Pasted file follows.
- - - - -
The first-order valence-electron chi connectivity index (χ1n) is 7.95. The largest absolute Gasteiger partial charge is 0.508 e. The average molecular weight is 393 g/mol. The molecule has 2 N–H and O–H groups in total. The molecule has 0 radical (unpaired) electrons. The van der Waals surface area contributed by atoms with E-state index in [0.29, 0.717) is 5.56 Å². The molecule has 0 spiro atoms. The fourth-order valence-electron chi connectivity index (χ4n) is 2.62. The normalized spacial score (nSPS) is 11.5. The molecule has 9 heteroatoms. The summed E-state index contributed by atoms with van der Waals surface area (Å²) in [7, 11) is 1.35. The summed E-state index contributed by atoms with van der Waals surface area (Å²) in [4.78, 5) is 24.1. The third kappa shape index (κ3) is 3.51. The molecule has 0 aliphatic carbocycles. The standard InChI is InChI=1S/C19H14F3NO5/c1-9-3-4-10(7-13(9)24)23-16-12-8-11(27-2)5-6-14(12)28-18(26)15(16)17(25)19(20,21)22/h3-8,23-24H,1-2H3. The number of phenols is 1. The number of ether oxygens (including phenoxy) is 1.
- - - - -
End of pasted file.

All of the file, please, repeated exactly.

The first-order valence-electron chi connectivity index (χ1n) is 7.95. The largest absolute Gasteiger partial charge is 0.508 e. The average molecular weight is 393 g/mol. The molecule has 2 N–H and O–H groups in total. The molecule has 0 radical (unpaired) electrons. The van der Waals surface area contributed by atoms with E-state index in [0.29, 0.717) is 5.56 Å². The molecule has 0 spiro atoms. The fourth-order valence-electron chi connectivity index (χ4n) is 2.62. The normalized spacial score (nSPS) is 11.5. The molecule has 9 heteroatoms. The summed E-state index contributed by atoms with van der Waals surface area (Å²) in [7, 11) is 1.35. The summed E-state index contributed by atoms with van der Waals surface area (Å²) in [4.78, 5) is 24.1. The third kappa shape index (κ3) is 3.51. The molecule has 0 aliphatic carbocycles. The standard InChI is InChI=1S/C19H14F3NO5/c1-9-3-4-10(7-13(9)24)23-16-12-8-11(27-2)5-6-14(12)28-18(26)15(16)17(25)19(20,21)22/h3-8,23-24H,1-2H3. The number of phenols is 1. The number of ether oxygens (including phenoxy) is 1.